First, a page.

Today's guest blogger has authored four novels, including Daisy Chain and A Slow Burn. But she has also written a devotional for moms, two parenting books, and her memoir, Thin Places, released yesterday.
Please welcome Mary DeMuth!
Like all parents, I have struggled with feeling inadequate, particularly wondering whether my kids knew if I loved them. I grew up in a home where I didn’t truly know or understand parental love, so I’ve worried that I’d duplicate that in my home. Sometimes the struggle for me has been titanic. I've let the worries absorb me like the waves of an icy sea. But the Lord saw fit to send me many, many life preservers along the way, encouraging me to love my children well. (For a more detailed account of my childhood and the surprising ways God rescued and healed me, check out my latest book, Thin Places.)
One piece of parental encouragement came through my friend Heidi. She visited us for a week when we lived in Palestine, Texas. At the end of the week, she looked directly at me and said, "Mary, your children know that you love them." It was one of those gifts of rare friendship, the words that spilled from her mouth. I leaned into the words, battling to accept them. I have longed my entire mothering career to know that my children understand and know my love. Heidi's words, coming from an outsider looking in, confirmed my hope. My children know that I love them.
A year or so later, on January 20, 2001 at 9:40 PM, I sat on the couch, knees tucked to my chest, listening to the heartbeat of God. He interrupted my thoughts and whispered, "Mary, I want you to say you are a good mother. Out loud." Really? Right now? Here?
I took a deep breath and said, "I am a good mother" out loud. The moment the words left my mouth, I wept. The fears and worries I had held close to my heart that I’d duplicate my childhood home seeped out, replaced with the peace that only comes from God. I've had a deeper confidence since that moment.
My mom has written kind words to me about my mothering, words I deeply appreciate. My mother-in-law has written similar encouraging words. Yesterday, my grandparents wrote, "You are a wonderful mother." My husband's voice is a constant, joyful stream of cheering for me as I mother.
Mother's Day 2004, the day after Patrick graduated from seminary, my friend John, who had been my stepfather from six to fourteen, stood next to me in church. We had just reconnected after years and years of separation. We sang worship songs. During one, he leaned over to me and said, "Mary, you're a terrific mother." His words salved my heart.
And a little bit ago, my friend Kathy sent me an ecard that deeply built into my motherhood, sharing how she liked how I parented my children and appreciated the authenticity.
I suppose it would be heroic to say I conquered fears of parenthood without cheerleaders, but it would be an untrue statement. I have needed the cheerleading of friends, family members and the Lord in this holy endeavor of loving my kids well. I would not be where I am today in terms of joy and peace and hope had it not been for those cheerleaders.
Parenting is a lifelong journey, full of valleys and mountain tops, diapers and car keys, discipline and affection. As I hugged my three children this morning, my heart nearly burst with joy for the gift they are to me. Thank You Jesus for them, for Your words, for the words of encouragers.
Because of You, because of how You have loved me, healed me, rejuvenated me, I can honestly say I am a frail, but good parent. I have loved my kids well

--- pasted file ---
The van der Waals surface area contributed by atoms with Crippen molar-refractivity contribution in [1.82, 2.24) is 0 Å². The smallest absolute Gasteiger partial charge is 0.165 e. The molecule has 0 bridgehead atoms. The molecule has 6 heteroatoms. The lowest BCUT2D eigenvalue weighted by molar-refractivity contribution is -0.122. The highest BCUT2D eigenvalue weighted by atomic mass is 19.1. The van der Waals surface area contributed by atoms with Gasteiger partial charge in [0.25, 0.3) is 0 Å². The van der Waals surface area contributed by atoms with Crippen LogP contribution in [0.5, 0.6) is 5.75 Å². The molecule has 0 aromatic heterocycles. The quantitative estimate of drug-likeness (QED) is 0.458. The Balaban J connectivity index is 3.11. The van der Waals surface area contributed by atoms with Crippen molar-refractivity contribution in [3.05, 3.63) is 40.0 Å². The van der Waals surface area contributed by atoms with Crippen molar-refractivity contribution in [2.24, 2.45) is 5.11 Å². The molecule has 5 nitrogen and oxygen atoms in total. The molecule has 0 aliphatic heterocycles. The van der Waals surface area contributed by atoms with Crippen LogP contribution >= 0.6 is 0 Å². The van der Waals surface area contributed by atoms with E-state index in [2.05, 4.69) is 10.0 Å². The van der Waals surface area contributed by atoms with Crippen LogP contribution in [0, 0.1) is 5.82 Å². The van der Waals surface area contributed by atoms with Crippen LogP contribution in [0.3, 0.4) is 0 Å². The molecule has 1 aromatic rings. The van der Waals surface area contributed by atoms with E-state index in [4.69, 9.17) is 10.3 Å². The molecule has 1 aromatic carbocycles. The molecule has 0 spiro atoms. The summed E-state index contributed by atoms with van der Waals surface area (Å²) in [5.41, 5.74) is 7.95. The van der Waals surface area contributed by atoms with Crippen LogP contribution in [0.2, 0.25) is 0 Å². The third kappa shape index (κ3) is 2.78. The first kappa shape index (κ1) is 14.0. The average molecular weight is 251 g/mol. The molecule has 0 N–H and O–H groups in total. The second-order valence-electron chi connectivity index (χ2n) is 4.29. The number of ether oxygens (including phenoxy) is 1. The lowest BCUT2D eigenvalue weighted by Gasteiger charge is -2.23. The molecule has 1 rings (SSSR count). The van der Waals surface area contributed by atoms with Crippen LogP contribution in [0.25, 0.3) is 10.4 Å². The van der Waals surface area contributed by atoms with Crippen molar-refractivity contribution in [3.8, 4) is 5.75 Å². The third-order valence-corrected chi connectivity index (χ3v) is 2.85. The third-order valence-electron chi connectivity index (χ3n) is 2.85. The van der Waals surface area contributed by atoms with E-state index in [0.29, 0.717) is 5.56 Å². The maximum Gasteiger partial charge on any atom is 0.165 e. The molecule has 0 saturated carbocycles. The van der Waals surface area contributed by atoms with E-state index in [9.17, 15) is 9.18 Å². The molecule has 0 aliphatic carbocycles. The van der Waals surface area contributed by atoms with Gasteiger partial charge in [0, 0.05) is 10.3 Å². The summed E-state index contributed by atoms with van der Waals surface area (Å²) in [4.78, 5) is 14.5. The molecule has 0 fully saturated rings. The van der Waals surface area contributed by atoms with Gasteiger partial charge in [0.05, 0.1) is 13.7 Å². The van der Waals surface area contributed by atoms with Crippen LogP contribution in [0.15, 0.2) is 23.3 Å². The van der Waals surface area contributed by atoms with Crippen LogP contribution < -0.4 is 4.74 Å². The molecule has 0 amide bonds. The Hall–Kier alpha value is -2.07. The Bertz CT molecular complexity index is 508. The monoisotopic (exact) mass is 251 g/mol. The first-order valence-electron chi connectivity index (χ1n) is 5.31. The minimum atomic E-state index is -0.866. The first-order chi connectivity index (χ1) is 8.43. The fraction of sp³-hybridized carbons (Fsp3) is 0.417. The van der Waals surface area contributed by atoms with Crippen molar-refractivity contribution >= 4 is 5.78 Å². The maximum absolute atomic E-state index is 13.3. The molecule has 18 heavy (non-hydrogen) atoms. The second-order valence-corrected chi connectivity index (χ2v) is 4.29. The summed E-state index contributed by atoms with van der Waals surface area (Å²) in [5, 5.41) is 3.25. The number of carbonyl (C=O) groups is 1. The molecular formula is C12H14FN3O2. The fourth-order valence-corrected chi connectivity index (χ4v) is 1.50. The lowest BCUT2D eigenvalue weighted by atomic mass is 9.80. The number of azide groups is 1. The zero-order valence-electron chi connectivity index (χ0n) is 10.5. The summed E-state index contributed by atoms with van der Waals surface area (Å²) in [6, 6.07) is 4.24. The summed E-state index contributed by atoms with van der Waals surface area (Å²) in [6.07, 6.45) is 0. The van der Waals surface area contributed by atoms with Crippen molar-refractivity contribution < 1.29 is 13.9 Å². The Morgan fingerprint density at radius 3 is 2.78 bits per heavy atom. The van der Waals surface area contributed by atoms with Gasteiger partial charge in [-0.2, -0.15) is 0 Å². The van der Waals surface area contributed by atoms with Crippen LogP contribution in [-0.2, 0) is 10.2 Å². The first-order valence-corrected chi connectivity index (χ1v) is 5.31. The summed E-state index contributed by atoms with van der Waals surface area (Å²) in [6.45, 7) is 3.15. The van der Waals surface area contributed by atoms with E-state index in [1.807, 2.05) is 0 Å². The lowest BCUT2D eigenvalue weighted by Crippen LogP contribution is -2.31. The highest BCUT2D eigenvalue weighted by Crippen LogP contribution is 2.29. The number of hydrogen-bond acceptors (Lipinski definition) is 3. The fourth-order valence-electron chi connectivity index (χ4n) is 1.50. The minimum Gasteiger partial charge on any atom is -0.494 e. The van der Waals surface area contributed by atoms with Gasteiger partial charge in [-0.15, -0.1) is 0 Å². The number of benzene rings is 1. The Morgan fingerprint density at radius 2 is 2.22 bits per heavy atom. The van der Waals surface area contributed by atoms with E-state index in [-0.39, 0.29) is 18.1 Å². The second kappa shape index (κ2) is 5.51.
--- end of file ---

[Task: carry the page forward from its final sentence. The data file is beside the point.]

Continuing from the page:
D'Ann here: So glad to have Mary guest post today! So what about you? Do you have insecurities as a parent because of your upbringing? How has the Lord "parented" you that has taught you to better parent your children?
Welcome to Inkwell!
As I read through your post I relived my own experiences as a young mother and my determination to get it right, with God's help.
I didn't really understand how fearful I was of making a mistake as parent, of failing my kids in the ways I had been failed in my childhood, until a woman at church pulled me away from the crowds at church one Sunday morning and said to me, "Wenda, you are a great mother!" I was stunned. And deeply shaken.
That woman, a mother of teens at the time, blessed me that day and several times in following three years we lived in that community. Her example with her kids showed me a different way to parent and from time to time her gentle words of encouragement came when I needed them most to sooth my own fears. She taught me how to pray for my kids and how to pray with them.
Most profoundly, she gently rebuked me when I told her how I wasn't looking forward to my kids' being teens, thinking of the war zone my childhood home had been through my siblings' turbulent teens. She said to me, "Wenda, speak life into your kids' life. You should look forward to having teenagers, it is the best parenting years you'll have."
And so we did heed her advice and she's so right.
Thank you for your thought-provoking heart-stirring post.
Thanks for being with us today Mary!ReplyDelete
I constantly critique my parenting skills. And I usually find myself lacking. But I'm also finding that my kids are resilient and forgiving. I apologize to them when I've failed once more. And I know that they know I love them, and I know they love me. We're not perfect but by golly we're in it together.
One of the hardest things I've had to deal with as a mother was letting go. When my son (my only child) moved across the country 4 years ago it tore out my heart.ReplyDelete
And then the questioning began, kind of like you, Mary: Was I a good enough mother? Will he call me, or will he be glad to be away from me and let months and months go by before I hear from him?
I am so blessed. He keeps in touch with me often, and we have a great relationship. At times it seems like he's only living down the street...except when I want to hug him, of course.
Thank you for visiting with us today, Mary.